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Berkeley’s ‘Rosetta Stone’ for fire science imperiled by Sierra blaze

UC Berkeley Science News - Fri, 09/19/2014 - 13:18
Berkeley’s ‘Rosetta Stone’ for fire science imperiled by Sierra blazeBlodgett Research Forest, a key UC Berkeley research station, is under threat from the King Fire in El Dorado County. The 4,270-acre forest, located 56 miles east of Sacramento, is a critical site for a wide variety of research projects, including wildfire-management techniques. Nobody is watching developments with more interest than Berkeley's forest experts.
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King Fire Puts UC Research Forest to the Test

College of Natural Resources - Fri, 09/19/2014 - 06:48
By Ann Brody Guy, College of Natural Resources Updated Sunday, 7:30 p.m. Calfire has back-fired off of the roads that wrap around the east and south ends of Blodgett (not on the Blodgett property). Humidity is high, so the back... Ann Guy

Media Advisory: Sept. 21 party to celebrate MAVEN spacecraft’s arrival at Mars

UC Berkeley Science News - Thu, 09/18/2014 - 09:50
 Sept. 21 party to celebrate MAVEN spacecraft’s arrival at MarsA celebration of the arrival at Mars of NASA's MAVEN spacecraft carrying four instruments built at the University of California, Berkeley's Space Sciences Laboratory.
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Counting fish teeth reveals DNA changes behind rapid evolution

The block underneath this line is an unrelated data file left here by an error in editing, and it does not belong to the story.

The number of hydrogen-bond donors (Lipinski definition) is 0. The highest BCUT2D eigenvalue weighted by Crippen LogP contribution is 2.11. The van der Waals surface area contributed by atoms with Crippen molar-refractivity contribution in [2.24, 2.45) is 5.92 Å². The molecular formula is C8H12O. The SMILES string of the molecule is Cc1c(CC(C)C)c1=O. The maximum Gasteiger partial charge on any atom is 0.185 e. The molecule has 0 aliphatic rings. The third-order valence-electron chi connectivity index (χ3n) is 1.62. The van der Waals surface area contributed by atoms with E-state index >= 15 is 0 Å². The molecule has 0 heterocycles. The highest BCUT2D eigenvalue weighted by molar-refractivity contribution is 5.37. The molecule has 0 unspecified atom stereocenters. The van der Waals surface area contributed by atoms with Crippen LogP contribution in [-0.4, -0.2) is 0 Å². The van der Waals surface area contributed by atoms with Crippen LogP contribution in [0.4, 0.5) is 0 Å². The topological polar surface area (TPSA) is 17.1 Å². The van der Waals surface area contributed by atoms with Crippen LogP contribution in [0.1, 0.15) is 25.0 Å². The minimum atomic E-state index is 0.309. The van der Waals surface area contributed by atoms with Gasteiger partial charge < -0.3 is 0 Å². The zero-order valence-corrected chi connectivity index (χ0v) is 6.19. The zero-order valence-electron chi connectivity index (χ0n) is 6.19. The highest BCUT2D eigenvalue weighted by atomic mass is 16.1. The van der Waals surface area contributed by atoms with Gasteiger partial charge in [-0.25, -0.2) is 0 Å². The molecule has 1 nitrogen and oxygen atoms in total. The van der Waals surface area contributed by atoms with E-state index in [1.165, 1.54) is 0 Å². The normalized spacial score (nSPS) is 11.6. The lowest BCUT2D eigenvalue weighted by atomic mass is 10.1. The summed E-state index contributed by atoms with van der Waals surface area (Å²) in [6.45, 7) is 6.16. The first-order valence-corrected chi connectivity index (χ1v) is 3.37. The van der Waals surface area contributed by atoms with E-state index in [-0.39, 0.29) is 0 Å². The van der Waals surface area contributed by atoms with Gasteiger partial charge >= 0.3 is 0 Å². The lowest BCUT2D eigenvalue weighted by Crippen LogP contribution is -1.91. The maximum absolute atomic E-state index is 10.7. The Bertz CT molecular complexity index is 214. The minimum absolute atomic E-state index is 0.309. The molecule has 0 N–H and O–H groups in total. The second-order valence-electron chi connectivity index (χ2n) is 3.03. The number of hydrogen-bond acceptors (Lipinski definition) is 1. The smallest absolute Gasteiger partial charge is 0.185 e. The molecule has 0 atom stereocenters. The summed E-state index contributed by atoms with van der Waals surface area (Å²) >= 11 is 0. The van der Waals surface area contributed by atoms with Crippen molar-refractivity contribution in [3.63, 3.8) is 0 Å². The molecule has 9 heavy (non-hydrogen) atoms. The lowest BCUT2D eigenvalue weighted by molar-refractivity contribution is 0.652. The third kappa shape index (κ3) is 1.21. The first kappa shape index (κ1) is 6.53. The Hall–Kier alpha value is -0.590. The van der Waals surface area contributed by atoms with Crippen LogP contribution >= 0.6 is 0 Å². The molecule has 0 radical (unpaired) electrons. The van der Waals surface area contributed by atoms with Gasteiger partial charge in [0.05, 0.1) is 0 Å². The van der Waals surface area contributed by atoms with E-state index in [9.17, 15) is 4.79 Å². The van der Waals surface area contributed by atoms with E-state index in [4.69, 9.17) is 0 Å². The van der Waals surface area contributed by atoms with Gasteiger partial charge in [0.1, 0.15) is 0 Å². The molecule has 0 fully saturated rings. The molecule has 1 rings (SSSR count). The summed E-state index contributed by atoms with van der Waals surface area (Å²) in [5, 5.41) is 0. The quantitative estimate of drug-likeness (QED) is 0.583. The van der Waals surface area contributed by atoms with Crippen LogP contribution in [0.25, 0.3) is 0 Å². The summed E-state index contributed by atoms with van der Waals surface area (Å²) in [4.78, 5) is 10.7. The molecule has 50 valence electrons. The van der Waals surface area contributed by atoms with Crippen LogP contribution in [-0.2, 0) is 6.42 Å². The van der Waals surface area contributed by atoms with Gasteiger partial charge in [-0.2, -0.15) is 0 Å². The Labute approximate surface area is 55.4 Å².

UC Berkeley Science News - Wed, 09/17/2014 - 05:30
Counting fish teeth reveals DNA changes behind rapid evolutionThreespine sticklebacks undergo rapid evolutionary change when they move from the ocean into freshwater, losing their armor and gaining more teeth in as little as 10 years. UC Berkeley biologist Craig Miller now shows that this rapid change results not from mutations in functional genes, but changes in regulatory DNA. He pinpoints a gene that could be responsible for jaw deformities in humans.
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Human faces are so variable because we evolved to look unique

UC Berkeley Science News - Tue, 09/16/2014 - 07:40
Human faces are so variable because we evolved to look uniqueWhy are human faces so variable compared to other animals? Berkeley biologists Michael Nachman & Michael Sheehan analyzed human faces and the genes that code for them and found a variability that could only be explained by selection for uniqueness, probably because of the importance of social interactions in human relationships and the need for all of us to be recognizable.
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2014 Berkeley-Rupp Prize for boosting women in architecture, sustainability announced